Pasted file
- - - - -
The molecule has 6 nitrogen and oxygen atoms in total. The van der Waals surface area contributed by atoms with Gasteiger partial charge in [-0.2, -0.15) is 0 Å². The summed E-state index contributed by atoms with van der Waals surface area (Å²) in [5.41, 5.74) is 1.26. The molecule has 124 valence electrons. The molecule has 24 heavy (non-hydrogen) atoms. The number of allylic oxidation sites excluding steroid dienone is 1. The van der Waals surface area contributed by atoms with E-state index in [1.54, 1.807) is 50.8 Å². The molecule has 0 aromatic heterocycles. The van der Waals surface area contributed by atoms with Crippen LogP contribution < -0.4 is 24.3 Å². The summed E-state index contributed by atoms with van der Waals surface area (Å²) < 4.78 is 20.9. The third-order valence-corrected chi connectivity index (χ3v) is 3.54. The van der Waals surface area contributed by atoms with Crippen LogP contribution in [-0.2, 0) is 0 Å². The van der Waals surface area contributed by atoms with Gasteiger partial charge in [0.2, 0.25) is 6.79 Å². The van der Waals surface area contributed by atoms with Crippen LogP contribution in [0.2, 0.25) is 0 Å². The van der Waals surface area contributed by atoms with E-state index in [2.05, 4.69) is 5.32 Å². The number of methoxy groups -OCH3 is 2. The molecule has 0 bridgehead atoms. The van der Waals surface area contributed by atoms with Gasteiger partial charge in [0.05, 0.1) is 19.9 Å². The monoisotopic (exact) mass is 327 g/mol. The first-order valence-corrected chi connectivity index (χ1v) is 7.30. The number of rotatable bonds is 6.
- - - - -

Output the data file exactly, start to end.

The molecule has 6 nitrogen and oxygen atoms in total. The van der Waals surface area contributed by atoms with Gasteiger partial charge in [-0.2, -0.15) is 0 Å². The summed E-state index contributed by atoms with van der Waals surface area (Å²) in [5.41, 5.74) is 1.26. The molecule has 124 valence electrons. The molecule has 24 heavy (non-hydrogen) atoms. The number of allylic oxidation sites excluding steroid dienone is 1. The van der Waals surface area contributed by atoms with E-state index in [1.54, 1.807) is 50.8 Å². The molecule has 0 aromatic heterocycles. The van der Waals surface area contributed by atoms with Crippen LogP contribution < -0.4 is 24.3 Å². The summed E-state index contributed by atoms with van der Waals surface area (Å²) < 4.78 is 20.9. The third-order valence-corrected chi connectivity index (χ3v) is 3.54. The van der Waals surface area contributed by atoms with Crippen LogP contribution in [-0.2, 0) is 0 Å². The van der Waals surface area contributed by atoms with Gasteiger partial charge in [0.2, 0.25) is 6.79 Å². The van der Waals surface area contributed by atoms with Crippen LogP contribution in [0.2, 0.25) is 0 Å². The van der Waals surface area contributed by atoms with E-state index in [2.05, 4.69) is 5.32 Å². The number of methoxy groups -OCH3 is 2. The molecule has 0 bridgehead atoms. The van der Waals surface area contributed by atoms with Gasteiger partial charge in [0.05, 0.1) is 19.9 Å². The monoisotopic (exact) mass is 327 g/mol. The first-order valence-corrected chi connectivity index (χ1v) is 7.30. The number of rotatable bonds is 6.